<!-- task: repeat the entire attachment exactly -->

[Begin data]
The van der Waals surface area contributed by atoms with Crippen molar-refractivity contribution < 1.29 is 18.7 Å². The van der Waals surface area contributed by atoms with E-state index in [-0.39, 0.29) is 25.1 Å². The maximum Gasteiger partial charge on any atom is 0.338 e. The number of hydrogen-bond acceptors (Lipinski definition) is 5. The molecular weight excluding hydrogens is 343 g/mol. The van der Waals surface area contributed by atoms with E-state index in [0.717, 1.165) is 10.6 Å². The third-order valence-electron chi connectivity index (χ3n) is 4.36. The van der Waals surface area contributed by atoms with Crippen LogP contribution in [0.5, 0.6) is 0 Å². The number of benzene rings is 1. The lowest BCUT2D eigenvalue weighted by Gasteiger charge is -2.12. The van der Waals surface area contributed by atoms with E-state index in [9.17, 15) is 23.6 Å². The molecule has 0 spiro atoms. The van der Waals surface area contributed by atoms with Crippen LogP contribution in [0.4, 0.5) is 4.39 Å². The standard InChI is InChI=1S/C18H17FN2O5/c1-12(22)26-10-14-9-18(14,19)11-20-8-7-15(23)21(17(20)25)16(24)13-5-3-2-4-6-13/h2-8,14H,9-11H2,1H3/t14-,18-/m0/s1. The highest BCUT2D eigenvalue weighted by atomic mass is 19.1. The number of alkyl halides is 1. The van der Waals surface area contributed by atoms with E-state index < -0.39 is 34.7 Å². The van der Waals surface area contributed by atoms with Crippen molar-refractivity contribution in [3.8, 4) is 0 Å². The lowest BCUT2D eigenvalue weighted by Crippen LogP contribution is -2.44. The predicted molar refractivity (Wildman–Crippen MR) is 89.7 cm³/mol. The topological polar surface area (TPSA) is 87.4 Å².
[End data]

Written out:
The van der Waals surface area contributed by atoms with Crippen molar-refractivity contribution < 1.29 is 18.7 Å². The van der Waals surface area contributed by atoms with E-state index in [-0.39, 0.29) is 25.1 Å². The maximum Gasteiger partial charge on any atom is 0.338 e. The number of hydrogen-bond acceptors (Lipinski definition) is 5. The molecular weight excluding hydrogens is 343 g/mol. The van der Waals surface area contributed by atoms with E-state index in [0.717, 1.165) is 10.6 Å². The third-order valence-electron chi connectivity index (χ3n) is 4.36. The van der Waals surface area contributed by atoms with Crippen LogP contribution in [0.5, 0.6) is 0 Å². The number of benzene rings is 1. The lowest BCUT2D eigenvalue weighted by Gasteiger charge is -2.12. The van der Waals surface area contributed by atoms with E-state index in [9.17, 15) is 23.6 Å². The molecule has 0 spiro atoms. The van der Waals surface area contributed by atoms with Crippen LogP contribution in [0.4, 0.5) is 4.39 Å². The standard InChI is InChI=1S/C18H17FN2O5/c1-12(22)26-10-14-9-18(14,19)11-20-8-7-15(23)21(17(20)25)16(24)13-5-3-2-4-6-13/h2-8,14H,9-11H2,1H3/t14-,18-/m0/s1. The highest BCUT2D eigenvalue weighted by atomic mass is 19.1. The number of alkyl halides is 1. The van der Waals surface area contributed by atoms with E-state index < -0.39 is 34.7 Å². The van der Waals surface area contributed by atoms with Crippen molar-refractivity contribution in [3.8, 4) is 0 Å². The lowest BCUT2D eigenvalue weighted by Crippen LogP contribution is -2.44. The predicted molar refractivity (Wildman–Crippen MR) is 89.7 cm³/mol. The topological polar surface area (TPSA) is 87.4 Å².